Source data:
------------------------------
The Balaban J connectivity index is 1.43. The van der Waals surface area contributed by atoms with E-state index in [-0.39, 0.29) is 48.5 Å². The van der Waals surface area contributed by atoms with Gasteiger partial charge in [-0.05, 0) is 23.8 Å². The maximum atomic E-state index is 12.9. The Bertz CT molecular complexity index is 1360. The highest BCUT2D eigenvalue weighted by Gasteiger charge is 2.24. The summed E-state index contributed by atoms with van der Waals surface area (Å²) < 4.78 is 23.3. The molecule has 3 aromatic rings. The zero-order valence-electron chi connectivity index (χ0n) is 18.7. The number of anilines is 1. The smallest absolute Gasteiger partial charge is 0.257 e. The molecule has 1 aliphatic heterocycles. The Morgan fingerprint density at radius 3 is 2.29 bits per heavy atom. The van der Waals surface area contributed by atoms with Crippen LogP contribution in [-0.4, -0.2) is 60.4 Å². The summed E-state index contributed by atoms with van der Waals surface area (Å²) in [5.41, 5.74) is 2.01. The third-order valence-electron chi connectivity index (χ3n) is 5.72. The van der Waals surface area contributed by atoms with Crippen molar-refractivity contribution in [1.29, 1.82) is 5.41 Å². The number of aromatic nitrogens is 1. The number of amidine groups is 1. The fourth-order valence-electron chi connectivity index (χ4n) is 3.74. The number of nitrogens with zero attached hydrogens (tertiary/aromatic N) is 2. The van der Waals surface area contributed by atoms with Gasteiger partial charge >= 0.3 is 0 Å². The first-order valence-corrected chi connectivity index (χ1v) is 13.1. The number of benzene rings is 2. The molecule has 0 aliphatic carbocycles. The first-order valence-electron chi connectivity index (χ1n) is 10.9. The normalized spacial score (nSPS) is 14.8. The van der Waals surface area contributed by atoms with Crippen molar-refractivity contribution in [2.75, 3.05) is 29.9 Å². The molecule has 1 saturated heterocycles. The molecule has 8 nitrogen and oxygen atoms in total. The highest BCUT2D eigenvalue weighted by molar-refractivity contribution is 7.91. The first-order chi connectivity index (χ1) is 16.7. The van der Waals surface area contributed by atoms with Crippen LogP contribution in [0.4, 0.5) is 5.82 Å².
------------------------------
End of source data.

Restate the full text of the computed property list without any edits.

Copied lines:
The Balaban J connectivity index is 1.43. The van der Waals surface area contributed by atoms with E-state index in [-0.39, 0.29) is 48.5 Å². The van der Waals surface area contributed by atoms with Gasteiger partial charge in [-0.05, 0) is 23.8 Å². The maximum atomic E-state index is 12.9. The Bertz CT molecular complexity index is 1360. The highest BCUT2D eigenvalue weighted by Gasteiger charge is 2.24. The summed E-state index contributed by atoms with van der Waals surface area (Å²) < 4.78 is 23.3. The molecule has 3 aromatic rings. The zero-order valence-electron chi connectivity index (χ0n) is 18.7. The number of anilines is 1. The smallest absolute Gasteiger partial charge is 0.257 e. The molecule has 1 aliphatic heterocycles. The Morgan fingerprint density at radius 3 is 2.29 bits per heavy atom. The van der Waals surface area contributed by atoms with Crippen LogP contribution in [-0.4, -0.2) is 60.4 Å². The summed E-state index contributed by atoms with van der Waals surface area (Å²) in [5.41, 5.74) is 2.01. The third-order valence-electron chi connectivity index (χ3n) is 5.72. The van der Waals surface area contributed by atoms with Crippen molar-refractivity contribution in [1.29, 1.82) is 5.41 Å². The number of aromatic nitrogens is 1. The number of amidine groups is 1. The fourth-order valence-electron chi connectivity index (χ4n) is 3.74. The number of nitrogens with zero attached hydrogens (tertiary/aromatic N) is 2. The van der Waals surface area contributed by atoms with Gasteiger partial charge >= 0.3 is 0 Å². The first-order valence-corrected chi connectivity index (χ1v) is 13.1. The number of benzene rings is 2. The molecule has 0 aliphatic carbocycles. The first-order valence-electron chi connectivity index (χ1n) is 10.9. The normalized spacial score (nSPS) is 14.8. The van der Waals surface area contributed by atoms with Crippen molar-refractivity contribution in [2.75, 3.05) is 29.9 Å². The molecule has 1 saturated heterocycles. The molecule has 8 nitrogen and oxygen atoms in total. The highest BCUT2D eigenvalue weighted by molar-refractivity contribution is 7.91. The first-order chi connectivity index (χ1) is 16.7. The van der Waals surface area contributed by atoms with Crippen LogP contribution in [0.4, 0.5) is 5.82 Å².